I met Isaac on January 6, 2014 in my chemistry class at BYU. He sat next to me on the first day of class and we whispered back and forth about how scared we were of chemistry. I specifically remember leaving that class with the feeling that isaac was special. Not only that he was special, but that he was going to be special to me. The feeling wasn't overwhelming and it wasn't some crazy "ah-ha" moment where i thought "gee…this guy is my future husband!" But i knew he was going to be special to me. Looking back, of course, I realize that I had this feeling because there was an instant connection, an instant trust.

Isaac and I continued to hang out every day, which then turned into dates every weekend (this one took a little more time because Isaac was scared to ask me on a date. Which is why he asked me to the library on a friday night…yeah, he'll never hear the end of that one), which turned into dating exclusively, then falling in love. Dating Isaac is the most fun I've had in my entire life. I smiled so much sometimes my cheeks would hurt (it's true people, that really happens…I'm a witness). I didn't fall in love all at once, it didn't hit me like a ton of bricks. I fell in love with Isaac gradually, each and every day.

I loved the way he addressed strangers by ma'am and sir.
I loved that he ran up a huge hill to campus to walk me home from class at 10 pm.
I loved that he wasn't afraid to do sweet things for me in front of his friends. 
I loved that he got me Reese's (he knew the way to my heart).
I loved that he read his scriptures every day and prayed over every meal.
I loved that he liked to go to the gym with me.
I loved that he planned out two date nights out together every weekend, Friday and Saturday.
I loved that he could make me smile even when I was having the worst day.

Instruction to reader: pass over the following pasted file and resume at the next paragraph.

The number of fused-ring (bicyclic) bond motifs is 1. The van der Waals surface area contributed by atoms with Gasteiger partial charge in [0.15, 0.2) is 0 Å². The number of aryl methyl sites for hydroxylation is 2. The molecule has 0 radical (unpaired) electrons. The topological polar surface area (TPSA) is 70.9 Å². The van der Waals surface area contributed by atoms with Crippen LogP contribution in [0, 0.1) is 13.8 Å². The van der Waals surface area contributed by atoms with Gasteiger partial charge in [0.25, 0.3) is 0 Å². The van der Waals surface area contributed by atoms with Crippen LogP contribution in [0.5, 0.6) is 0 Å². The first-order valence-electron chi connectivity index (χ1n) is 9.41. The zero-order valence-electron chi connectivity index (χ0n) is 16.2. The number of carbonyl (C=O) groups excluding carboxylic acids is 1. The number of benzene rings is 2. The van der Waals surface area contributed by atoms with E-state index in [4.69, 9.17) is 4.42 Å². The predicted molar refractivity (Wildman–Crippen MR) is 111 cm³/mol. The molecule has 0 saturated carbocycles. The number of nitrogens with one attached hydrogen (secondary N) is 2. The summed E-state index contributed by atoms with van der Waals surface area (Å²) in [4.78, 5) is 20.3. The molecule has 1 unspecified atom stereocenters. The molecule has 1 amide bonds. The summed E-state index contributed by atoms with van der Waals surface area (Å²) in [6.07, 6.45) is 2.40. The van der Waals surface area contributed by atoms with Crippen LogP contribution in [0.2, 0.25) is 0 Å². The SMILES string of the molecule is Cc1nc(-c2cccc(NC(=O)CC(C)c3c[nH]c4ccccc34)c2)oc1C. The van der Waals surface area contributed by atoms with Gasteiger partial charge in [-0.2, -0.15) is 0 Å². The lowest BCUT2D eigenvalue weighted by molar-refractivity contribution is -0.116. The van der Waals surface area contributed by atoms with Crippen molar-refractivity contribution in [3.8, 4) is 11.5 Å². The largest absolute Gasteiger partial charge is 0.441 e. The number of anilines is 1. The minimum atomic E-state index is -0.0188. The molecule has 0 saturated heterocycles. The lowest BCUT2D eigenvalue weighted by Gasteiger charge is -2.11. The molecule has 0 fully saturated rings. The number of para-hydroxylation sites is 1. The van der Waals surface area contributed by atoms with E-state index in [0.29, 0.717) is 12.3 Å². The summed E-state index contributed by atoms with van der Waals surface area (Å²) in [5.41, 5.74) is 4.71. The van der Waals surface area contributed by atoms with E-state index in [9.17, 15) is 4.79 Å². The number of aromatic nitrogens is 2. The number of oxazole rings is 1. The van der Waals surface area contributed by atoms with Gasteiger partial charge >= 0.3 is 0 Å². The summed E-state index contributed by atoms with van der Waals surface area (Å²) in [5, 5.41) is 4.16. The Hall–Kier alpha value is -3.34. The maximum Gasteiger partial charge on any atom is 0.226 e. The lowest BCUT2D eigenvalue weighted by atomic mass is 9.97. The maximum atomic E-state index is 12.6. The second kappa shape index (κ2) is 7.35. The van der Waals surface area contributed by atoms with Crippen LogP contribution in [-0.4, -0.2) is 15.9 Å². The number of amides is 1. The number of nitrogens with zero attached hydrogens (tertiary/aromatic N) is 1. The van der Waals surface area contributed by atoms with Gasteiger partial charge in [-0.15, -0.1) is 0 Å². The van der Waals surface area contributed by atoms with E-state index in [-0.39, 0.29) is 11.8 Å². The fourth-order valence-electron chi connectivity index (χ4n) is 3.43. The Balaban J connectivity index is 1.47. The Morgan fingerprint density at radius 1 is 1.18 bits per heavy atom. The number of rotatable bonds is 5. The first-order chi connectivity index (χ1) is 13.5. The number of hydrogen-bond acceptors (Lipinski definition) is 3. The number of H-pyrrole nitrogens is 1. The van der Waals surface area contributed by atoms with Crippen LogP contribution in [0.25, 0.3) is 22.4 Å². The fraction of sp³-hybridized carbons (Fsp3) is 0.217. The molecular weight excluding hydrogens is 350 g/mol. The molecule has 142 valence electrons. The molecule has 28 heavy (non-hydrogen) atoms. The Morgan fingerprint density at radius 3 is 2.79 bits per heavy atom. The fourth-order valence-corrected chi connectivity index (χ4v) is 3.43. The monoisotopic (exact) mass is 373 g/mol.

I don't list these things to brag or to try to make anyone feel like I am above them. Because I certainly am not. I'm listing these things to show that I fell in love with every detail about Isaac, slowly but surely. It was a fairytale for me, but it wasn't some Disney fairytale where the prince and the princess look at each other and fall madly in love. 

Deciding that I wanted to marry Isaac was gradual as well. as I fell more and more in love with him, the more I could see a future together. I prayed about it. I read countless speeches by the leaders of the church about marriage and choosing an eternal companion. I knew I loved him. I knew I never wanted to leave him. I never wanted to be without him.

In my search to know if I should marry Isaac I came across this quote by President Gordon B. Hinckley, "…what really matters is that he will love you, that he will respect you, that he will honor you, that he will be absolutely true to you, that he will give you the freedom of expression and let you fly in the development of your own talents. He is not going to be perfect, but if he is kind and thoughtful, if he knows how to work and earn a living, if he is honest and full of faith, the chances are you will not go wrong, that you will be…immensely happy."

I came to realize that when I was with Isaac, I felt good about our relationship and I felt good about myself. I never doubted his love, his loyalty, his admiration. That's how I knew he was the one. I just felt good. Great, even. Happier than I had ever been.

Yeah, Kiely, that's all great and dandy that Isaac is the one for you, but why not just wait until after college when you both have graduated, traveled, and you have a steady income?

I'm going to graduate. I'm married, but receiving a college degree is not a question for me.

As for a steady income, now that's a tough one. We're going to be so poor it's almost comical. Actually we do laugh about it sometimes! Undoubtedly, we will barely make enough to pay rent and eat.